For up to date pricing check the links in the description, as prices will change over time. At the time of recording, the P100 isn’t available in the US, I’ve been advised that release is planned for Q4 2019.
Here in Australia we’re looking at $6500 AUD tax included for this exact spec I’ve tested here. For my international viewers if you remove our tax and convert the currency that’s just under $4000 USD, but stuff here usually costs more too, so I’d expect less with US availability.
It’s definitely not cheap, but that’s always the case with prebuilt systems, especially when you have top of the line specs like this in a smaller and nicer looking build. You can of course build your own PC for less money, however that’s not the market systems like this are aimed towards.
In the end the result is impressive performance for a small build, and as I assume is the intention, it doesn’t look like a traditional gaming PC and would likely blend in better in an office environment, though there are still some lighting effects available.
I also liked the upgradeability, while Intel probably won’t release something more powerful than the 9900K CPU on this socket, MSI are just using a standard mini ITX board, standard graphics card and SFF power supply, so in theory you could upgrade the machine quite a bit down the road.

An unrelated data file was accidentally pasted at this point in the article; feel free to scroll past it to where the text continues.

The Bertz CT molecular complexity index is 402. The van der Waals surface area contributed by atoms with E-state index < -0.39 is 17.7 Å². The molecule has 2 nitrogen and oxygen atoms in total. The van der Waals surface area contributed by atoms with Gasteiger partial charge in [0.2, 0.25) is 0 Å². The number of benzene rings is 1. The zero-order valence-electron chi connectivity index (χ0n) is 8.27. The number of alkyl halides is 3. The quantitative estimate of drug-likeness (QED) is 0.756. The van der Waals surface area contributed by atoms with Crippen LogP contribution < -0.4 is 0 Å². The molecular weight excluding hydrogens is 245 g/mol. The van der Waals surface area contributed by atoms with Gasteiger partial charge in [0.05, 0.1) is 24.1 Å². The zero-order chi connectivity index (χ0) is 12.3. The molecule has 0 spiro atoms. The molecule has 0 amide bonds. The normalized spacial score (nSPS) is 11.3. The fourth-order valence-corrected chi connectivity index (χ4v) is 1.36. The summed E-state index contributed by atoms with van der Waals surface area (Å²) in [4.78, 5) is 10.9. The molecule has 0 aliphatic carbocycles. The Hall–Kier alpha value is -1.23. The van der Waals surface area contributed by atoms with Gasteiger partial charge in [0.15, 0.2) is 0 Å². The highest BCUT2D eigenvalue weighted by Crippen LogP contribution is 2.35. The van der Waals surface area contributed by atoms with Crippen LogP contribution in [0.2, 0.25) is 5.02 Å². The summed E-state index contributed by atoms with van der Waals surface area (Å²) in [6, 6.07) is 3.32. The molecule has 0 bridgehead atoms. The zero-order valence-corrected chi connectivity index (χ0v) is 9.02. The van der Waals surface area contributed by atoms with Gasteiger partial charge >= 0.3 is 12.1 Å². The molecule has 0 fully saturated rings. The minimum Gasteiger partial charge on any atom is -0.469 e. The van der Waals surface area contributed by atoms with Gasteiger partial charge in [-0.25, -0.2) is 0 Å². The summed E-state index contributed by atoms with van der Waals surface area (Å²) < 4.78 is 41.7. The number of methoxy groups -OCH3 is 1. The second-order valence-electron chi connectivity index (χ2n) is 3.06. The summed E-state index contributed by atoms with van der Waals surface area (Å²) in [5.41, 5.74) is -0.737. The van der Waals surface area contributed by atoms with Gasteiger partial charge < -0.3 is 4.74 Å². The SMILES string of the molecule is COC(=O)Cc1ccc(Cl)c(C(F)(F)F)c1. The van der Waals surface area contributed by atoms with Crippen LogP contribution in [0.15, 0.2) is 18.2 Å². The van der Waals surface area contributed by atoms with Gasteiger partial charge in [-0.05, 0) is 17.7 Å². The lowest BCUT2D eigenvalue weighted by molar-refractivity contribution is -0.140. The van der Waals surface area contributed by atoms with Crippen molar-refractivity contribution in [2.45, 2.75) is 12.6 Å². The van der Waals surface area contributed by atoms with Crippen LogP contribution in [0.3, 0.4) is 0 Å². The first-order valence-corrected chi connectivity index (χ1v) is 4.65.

It may have been possible for fan noise to be reduced and cooling improved with some sort of AIO, but as long as you’re running it at stock, which honestly I expect most people buying a machine like this would, it performs just fine.
I didn’t quite see full performance of the 9900K under hardcore blender workloads, though it was close, while other less heavy workloads were able to max it out no problem. It would have been nice to have some fan control settings in the MSI software though, but again I suppose this isn’t for enthusiasts to make all sorts of custom tweaks, it’s a creator desktop PC for people who just want a machine to get their work done, and in terms of photoshop and Adobe Premiere that I tested it did work well.
After you’re done working the high end hardware is capable of playing modern games, even at high resolutions due to the 9900K and 2080 Ti inside which are top of the line specs at the moment for pretty much any task.
Let me know what you thought of the MSI Prestige P100 Creator Desktop down in the comments, and if you’re new to the channel consider getting subscribed for future tech videos like this one.